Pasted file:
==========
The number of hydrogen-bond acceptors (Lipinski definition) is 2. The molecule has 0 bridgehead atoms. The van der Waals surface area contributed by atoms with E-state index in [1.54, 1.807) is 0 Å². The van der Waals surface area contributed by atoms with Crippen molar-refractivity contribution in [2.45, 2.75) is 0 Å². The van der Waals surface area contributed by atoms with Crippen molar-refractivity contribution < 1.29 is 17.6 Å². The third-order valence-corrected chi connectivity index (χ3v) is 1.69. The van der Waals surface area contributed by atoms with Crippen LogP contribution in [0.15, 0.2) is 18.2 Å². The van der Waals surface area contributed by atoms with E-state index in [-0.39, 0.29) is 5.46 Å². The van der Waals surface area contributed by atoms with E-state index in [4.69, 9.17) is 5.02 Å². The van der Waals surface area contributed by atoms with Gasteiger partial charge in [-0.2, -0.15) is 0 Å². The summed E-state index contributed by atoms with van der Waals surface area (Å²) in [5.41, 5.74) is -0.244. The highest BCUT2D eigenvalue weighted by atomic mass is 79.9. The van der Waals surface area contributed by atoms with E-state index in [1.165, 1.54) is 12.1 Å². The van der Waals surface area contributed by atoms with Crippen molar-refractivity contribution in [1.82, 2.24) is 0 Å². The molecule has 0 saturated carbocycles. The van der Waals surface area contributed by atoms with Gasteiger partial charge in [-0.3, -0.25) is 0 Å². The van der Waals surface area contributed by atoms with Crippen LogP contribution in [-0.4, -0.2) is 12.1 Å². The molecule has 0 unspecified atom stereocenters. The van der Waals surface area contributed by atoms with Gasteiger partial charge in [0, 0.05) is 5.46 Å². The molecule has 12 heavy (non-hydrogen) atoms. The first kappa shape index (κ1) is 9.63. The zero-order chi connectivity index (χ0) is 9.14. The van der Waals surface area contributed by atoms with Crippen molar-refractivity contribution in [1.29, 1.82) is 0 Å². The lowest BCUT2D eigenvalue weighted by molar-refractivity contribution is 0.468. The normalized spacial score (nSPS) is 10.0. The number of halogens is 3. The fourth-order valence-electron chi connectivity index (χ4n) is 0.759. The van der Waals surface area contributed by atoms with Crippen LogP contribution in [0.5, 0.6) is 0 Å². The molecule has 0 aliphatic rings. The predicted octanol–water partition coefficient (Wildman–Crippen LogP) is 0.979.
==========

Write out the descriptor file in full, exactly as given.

The number of hydrogen-bond acceptors (Lipinski definition) is 2. The molecule has 0 bridgehead atoms. The van der Waals surface area contributed by atoms with E-state index in [1.54, 1.807) is 0 Å². The van der Waals surface area contributed by atoms with Crippen molar-refractivity contribution in [2.45, 2.75) is 0 Å². The van der Waals surface area contributed by atoms with Crippen molar-refractivity contribution < 1.29 is 17.6 Å². The third-order valence-corrected chi connectivity index (χ3v) is 1.69. The van der Waals surface area contributed by atoms with Crippen LogP contribution in [0.15, 0.2) is 18.2 Å². The van der Waals surface area contributed by atoms with E-state index in [-0.39, 0.29) is 5.46 Å². The van der Waals surface area contributed by atoms with E-state index in [4.69, 9.17) is 5.02 Å². The van der Waals surface area contributed by atoms with Gasteiger partial charge in [-0.2, -0.15) is 0 Å². The summed E-state index contributed by atoms with van der Waals surface area (Å²) in [5.41, 5.74) is -0.244. The highest BCUT2D eigenvalue weighted by atomic mass is 79.9. The van der Waals surface area contributed by atoms with E-state index in [1.165, 1.54) is 12.1 Å². The van der Waals surface area contributed by atoms with Crippen molar-refractivity contribution in [1.82, 2.24) is 0 Å². The molecule has 0 saturated carbocycles. The van der Waals surface area contributed by atoms with Gasteiger partial charge in [-0.3, -0.25) is 0 Å². The van der Waals surface area contributed by atoms with Crippen LogP contribution in [-0.4, -0.2) is 12.1 Å². The molecule has 0 unspecified atom stereocenters. The van der Waals surface area contributed by atoms with Gasteiger partial charge in [0, 0.05) is 5.46 Å². The molecule has 12 heavy (non-hydrogen) atoms. The first kappa shape index (κ1) is 9.63. The zero-order chi connectivity index (χ0) is 9.14. The van der Waals surface area contributed by atoms with Crippen molar-refractivity contribution in [1.29, 1.82) is 0 Å². The lowest BCUT2D eigenvalue weighted by molar-refractivity contribution is 0.468. The normalized spacial score (nSPS) is 10.0. The number of halogens is 3. The fourth-order valence-electron chi connectivity index (χ4n) is 0.759. The van der Waals surface area contributed by atoms with Crippen LogP contribution in [0.5, 0.6) is 0 Å². The molecule has 0 aliphatic rings. The predicted octanol–water partition coefficient (Wildman–Crippen LogP) is 0.979.